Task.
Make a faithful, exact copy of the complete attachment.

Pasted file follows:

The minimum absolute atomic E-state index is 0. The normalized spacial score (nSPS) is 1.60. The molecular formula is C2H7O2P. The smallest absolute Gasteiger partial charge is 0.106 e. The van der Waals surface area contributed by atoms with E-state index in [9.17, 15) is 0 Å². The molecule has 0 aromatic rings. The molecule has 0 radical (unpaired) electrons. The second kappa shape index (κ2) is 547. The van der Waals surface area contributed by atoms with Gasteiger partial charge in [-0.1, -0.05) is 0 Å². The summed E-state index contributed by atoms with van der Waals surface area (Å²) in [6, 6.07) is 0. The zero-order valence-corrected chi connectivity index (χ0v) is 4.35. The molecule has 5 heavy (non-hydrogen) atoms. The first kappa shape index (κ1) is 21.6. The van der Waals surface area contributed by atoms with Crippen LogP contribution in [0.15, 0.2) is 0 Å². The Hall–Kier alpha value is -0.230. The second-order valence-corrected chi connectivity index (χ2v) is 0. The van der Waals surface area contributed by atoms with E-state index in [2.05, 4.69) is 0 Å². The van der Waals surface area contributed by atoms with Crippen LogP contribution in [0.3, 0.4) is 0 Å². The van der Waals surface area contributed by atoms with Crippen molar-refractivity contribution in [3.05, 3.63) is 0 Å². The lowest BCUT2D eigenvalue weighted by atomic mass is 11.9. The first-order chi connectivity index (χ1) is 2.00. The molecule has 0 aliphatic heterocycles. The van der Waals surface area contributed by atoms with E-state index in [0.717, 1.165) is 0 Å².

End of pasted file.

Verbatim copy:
The minimum absolute atomic E-state index is 0. The normalized spacial score (nSPS) is 1.60. The molecular formula is C2H7O2P. The smallest absolute Gasteiger partial charge is 0.106 e. The van der Waals surface area contributed by atoms with E-state index in [9.17, 15) is 0 Å². The molecule has 0 aromatic rings. The molecule has 0 radical (unpaired) electrons. The second kappa shape index (κ2) is 547. The van der Waals surface area contributed by atoms with Gasteiger partial charge in [-0.1, -0.05) is 0 Å². The summed E-state index contributed by atoms with van der Waals surface area (Å²) in [6, 6.07) is 0. The zero-order valence-corrected chi connectivity index (χ0v) is 4.35. The molecule has 5 heavy (non-hydrogen) atoms. The first kappa shape index (κ1) is 21.6. The van der Waals surface area contributed by atoms with Crippen LogP contribution in [0.15, 0.2) is 0 Å². The Hall–Kier alpha value is -0.230. The second-order valence-corrected chi connectivity index (χ2v) is 0. The van der Waals surface area contributed by atoms with E-state index in [2.05, 4.69) is 0 Å². The van der Waals surface area contributed by atoms with Crippen LogP contribution in [0.3, 0.4) is 0 Å². The van der Waals surface area contributed by atoms with Crippen molar-refractivity contribution in [3.05, 3.63) is 0 Å². The lowest BCUT2D eigenvalue weighted by atomic mass is 11.9. The first-order chi connectivity index (χ1) is 2.00. The molecule has 0 aliphatic heterocycles. The van der Waals surface area contributed by atoms with E-state index in [0.717, 1.165) is 0 Å².